Tuesday, 4 July 2017

1962: A Hugo Dilemma

It’s hard to argue that Hugo voters got it wrong in 1962. 
When a book has added words to the
dictionary, it's hard to argue its enduring
cultural value. The word 'Grok' is in the
OED and Webster's. Image via Nerdist.com

That year’s winner, Stranger in a Strange Land’s appeal has stood the test of time — over the decades it has inspired researchers, religions, fetishes, linguists, and Billy Joel.

But as much as I love the works of Robert A. Heinlien, and as much as Stranger in a Strange Land deserved the recognition, several other nominees are less well remembered than perhaps they should be.

James White’s Second Ending is probably the most obscure of the nominees — I haven’t read it yet, mostly because I’ve never found a copy. White is probably better remembered for his Sector General series, which are well-written and engaging. I strongly suspect Second Ending — a ‘hopeful’ last-man-on-Earth story — was a worthwhile nominee, and look forward to reading it eventually.

One might argue that Harry Harrison’s closest brush with winning a Hugo was that year, with one of his more serious novels Planet of the Damned making the shortlist.  The dialogue is a bit stilted, but the worldbuilding, and adventure of the book make it an entertaining read.

Simak's novel is an
interesting counterpoint
to Heinlein's.
(Image via Wikipedia)
Time Is The Simplest Thing by Clifford Simak covers some of the same themes as Stranger in a Strange Land; the persecution of someone with telepathic abilities, meditations on philosophy, divergent moral systems, religion. But while Heinlein offers these through hopeful a lens of the perfectibility of humanity, Simak’s vision is bleaker, suggesting that the enlightened few should escape.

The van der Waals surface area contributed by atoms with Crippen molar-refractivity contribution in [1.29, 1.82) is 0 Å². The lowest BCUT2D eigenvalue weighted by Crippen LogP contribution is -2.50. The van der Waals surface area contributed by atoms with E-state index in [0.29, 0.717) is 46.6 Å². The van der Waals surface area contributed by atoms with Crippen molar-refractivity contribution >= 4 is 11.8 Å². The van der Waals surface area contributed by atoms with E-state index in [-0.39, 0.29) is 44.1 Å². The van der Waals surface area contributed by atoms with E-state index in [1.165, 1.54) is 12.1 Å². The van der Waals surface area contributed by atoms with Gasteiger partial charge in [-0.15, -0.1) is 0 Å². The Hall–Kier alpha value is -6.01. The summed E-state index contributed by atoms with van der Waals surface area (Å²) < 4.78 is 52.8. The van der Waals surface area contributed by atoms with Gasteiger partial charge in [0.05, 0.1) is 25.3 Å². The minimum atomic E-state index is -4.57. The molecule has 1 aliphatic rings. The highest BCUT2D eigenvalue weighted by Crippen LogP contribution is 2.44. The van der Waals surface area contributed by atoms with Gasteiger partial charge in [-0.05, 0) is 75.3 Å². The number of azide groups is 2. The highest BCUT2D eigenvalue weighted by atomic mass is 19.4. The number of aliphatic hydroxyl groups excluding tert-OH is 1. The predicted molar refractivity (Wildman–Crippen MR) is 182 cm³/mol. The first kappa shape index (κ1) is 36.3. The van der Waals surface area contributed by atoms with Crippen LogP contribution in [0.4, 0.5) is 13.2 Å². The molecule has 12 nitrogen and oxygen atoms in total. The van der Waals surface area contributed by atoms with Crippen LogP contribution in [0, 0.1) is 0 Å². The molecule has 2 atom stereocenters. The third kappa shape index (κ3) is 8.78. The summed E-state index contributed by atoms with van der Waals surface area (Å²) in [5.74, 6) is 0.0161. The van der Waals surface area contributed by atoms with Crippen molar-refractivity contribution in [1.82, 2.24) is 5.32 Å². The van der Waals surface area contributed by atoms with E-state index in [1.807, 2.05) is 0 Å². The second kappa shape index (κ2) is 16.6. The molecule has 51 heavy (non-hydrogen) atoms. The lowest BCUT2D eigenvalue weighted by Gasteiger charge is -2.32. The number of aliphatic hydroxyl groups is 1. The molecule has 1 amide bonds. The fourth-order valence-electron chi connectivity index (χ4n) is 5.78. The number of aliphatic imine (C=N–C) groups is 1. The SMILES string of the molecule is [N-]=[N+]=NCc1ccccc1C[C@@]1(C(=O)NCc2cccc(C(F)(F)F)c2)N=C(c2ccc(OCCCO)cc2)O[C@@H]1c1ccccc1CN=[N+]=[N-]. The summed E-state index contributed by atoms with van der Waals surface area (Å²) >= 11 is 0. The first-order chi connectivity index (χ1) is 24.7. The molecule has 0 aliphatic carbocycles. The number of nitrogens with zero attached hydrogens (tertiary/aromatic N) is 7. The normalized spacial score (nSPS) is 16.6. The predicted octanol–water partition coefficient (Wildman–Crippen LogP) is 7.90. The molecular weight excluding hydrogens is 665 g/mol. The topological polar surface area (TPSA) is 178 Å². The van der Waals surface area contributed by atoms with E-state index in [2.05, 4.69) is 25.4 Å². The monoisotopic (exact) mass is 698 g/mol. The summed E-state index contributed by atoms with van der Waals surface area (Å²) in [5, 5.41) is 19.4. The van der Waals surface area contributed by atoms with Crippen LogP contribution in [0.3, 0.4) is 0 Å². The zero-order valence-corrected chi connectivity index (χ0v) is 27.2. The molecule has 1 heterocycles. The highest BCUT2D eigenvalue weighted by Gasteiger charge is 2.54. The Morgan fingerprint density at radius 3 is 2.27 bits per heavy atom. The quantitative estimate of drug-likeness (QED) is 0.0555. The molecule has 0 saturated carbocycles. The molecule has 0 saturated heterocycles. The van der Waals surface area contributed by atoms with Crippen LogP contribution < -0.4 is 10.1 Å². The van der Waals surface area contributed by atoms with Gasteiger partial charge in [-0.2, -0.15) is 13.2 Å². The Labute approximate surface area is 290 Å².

It is not my favourite of the nominees, nor my favourite work by Simak, but Time Is The Simplest Thing a fascinating work to experience as a counterpoint to its more famous fellow nominee.

These are three very strong nominees that all clearly belonged on the shortlist, but none really rivaled Stranger In A Strange Land — Probably the most famous novel by one of Science Fiction’s biggest names.

However, if Dark Universe had been published in almost any year other than 1961, it should have taken home the top prize at the next year’s Hugo Awards.

Daniel Galouye’s debut novel explores a post-apocalyptic subterranean society of people who have lived in the dark so long, they have forgotten what it is to see.

According to the oral tradition of the cave dwellers, “Light” used to exist everywhere, until the wickedness in mankind’s heart brought the darkness into the world. But what “Light” is, their language fails to properly convey.

And that’s the brilliance of this book — it illuminates how many of the metaphors in our language are 
In any other year than 1962,
Dark Universe would have
been a frontrunner for the
Hugo Award.
(Image via Goodreads)
based on sight.

The cave dwellers — who are locked in a feud between two tribes — have metaphors based on sound and on touch. They’ve gotten somewhat adept at echolocation, timing how long various noises take to bounce off the walls.

So many of the details are handled with nuance and insight. The description of a light bulb — a sacred cultural artifact that none of the characters understands — has stayed with me for years. They feel its shape, and are told that “light” used to live within.

One of the things that makes this scene so interesting is that it can be read either as a denunciation of na├»ve religious devotion to the unsubstantiated — or it can be read as a metaphor for humanity’s incomplete understanding of the ineffable and divine.

Galouye only published five novels in his short career, but returned repeatedly to themes centred around how we perceive the world. None of his later books were at the same caliber as Dark Universe.

There have been few years in which Hugo voters were presented with as difficult a choice as they were in 1962. Heinlein didn’t need a third Hugo award, and his works would have been remembered and celebrated for generations regardless of what happened at the awards ceremony. Galouye, on the other hand, is not nearly as well remembered — perhaps a Hugo win might have guided more readers to a book that’s worth reading.

In the end, Stranger in a Strange Land deserved to win, did win, and is inarguably a classic.

All the same, if I had been a Hugo Voter in 1962, I would have been strongly tempted to vote for Dark Universe by Daniel Galouye.


The Hugo Book Club is going through past Hugo Awards and discussing the ballots in previous years. Previously, we have discussed 1947 and 1973.

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